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mass; and partly, because we shall have occasion by and by to refer to the question recently so much agitated, viz. whether, and to what extent, Iquids ought to be taken in combination with solid aliment. Dr. Paris, in the passage above cited, uses this expression ; ' the stomach inust be in a state of
high energy. Now it becomes important to inquire, what is precisely signified by the term, high energy. We have al. ready shewn, by the anatomical outline that has been traced, how dependent the ventricular function must be upon the nervous power. It is indeed so dependent upon it, that every part and portion of the chylopoietic and assistant chylopoietic organization, every blood-vessel and every secreting surface, may be ready to commence, and prepared to proceed in their several departments, yet waiting the mandates of the nervous impulse. Should that impulse be either defective or irregular, every thing is thrown into confusion: the aliment, instead of being assimilated, becomes more or less influenced by those laws which govern inanimate matter; fermentations and consequent eructations are produced ; distensions and irritations are engendered ; and sympathetic affections, occasionally of the most formidable nature and extent, where there is a susceptibility of their formation, become established.
But what is this condition of the nervous power requisite to insure those fibrous and secretory, those muscular and membranous actions, which are necessary to the production of chyme and chyle from the various substances received into the stomach ? Dr. Wilson Philip has endeavoured to reply to this question by an appeal to experiment.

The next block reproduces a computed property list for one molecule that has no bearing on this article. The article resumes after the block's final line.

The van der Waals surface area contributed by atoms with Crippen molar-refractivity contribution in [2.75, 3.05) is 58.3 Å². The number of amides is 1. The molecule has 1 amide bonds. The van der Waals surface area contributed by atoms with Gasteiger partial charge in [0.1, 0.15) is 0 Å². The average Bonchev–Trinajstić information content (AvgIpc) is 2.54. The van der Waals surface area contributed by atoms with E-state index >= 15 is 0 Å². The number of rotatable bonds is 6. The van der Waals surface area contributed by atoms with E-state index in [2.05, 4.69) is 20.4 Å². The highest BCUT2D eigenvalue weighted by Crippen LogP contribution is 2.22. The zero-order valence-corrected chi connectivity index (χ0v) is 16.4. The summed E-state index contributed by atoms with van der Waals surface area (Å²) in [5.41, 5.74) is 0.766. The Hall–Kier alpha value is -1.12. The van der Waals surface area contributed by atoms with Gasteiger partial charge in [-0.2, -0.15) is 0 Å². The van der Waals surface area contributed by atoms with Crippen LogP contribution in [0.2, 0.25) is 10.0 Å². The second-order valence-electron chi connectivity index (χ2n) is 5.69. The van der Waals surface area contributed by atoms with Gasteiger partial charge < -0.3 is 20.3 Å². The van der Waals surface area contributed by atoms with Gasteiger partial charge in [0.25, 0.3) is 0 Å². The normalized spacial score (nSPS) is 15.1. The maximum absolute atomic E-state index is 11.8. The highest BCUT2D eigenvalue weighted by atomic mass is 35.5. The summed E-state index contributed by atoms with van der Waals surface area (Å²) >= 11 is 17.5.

Far be it from us ever to countenance for a single moment that wanton trifling with the feelings and lives of inferior animals which the ultra zeal of physiological investigation has been too much disposed to indulge in ; but we cannot help considering the result of some recent experiments made by the individual to whom we have just alluded, if not replete with all the consequence ascribed to them by the author, as at least highly important, not merely in a philosophical point of view, but also in their practical tendency. Dr. Philip • divided the eighth pair of nerves in the necks of three recently fed rabbits, and every precaution was taken to keep their divided ends asunder. One of these animals, when subjected to galvanic influence, remained singularly quiet, breathing freely, and with no more apparent distress than the twitches usually produced by electric action, which was in this case kept up without interruption. The other rabbits laboured strongly in their respiration. They were all three killed at the same period, and their stomachs successively opened. In the two non-galvanized animals, chymification had scarcely made any progress ; but in that which had been galvanized, the process appeared to have been completed.'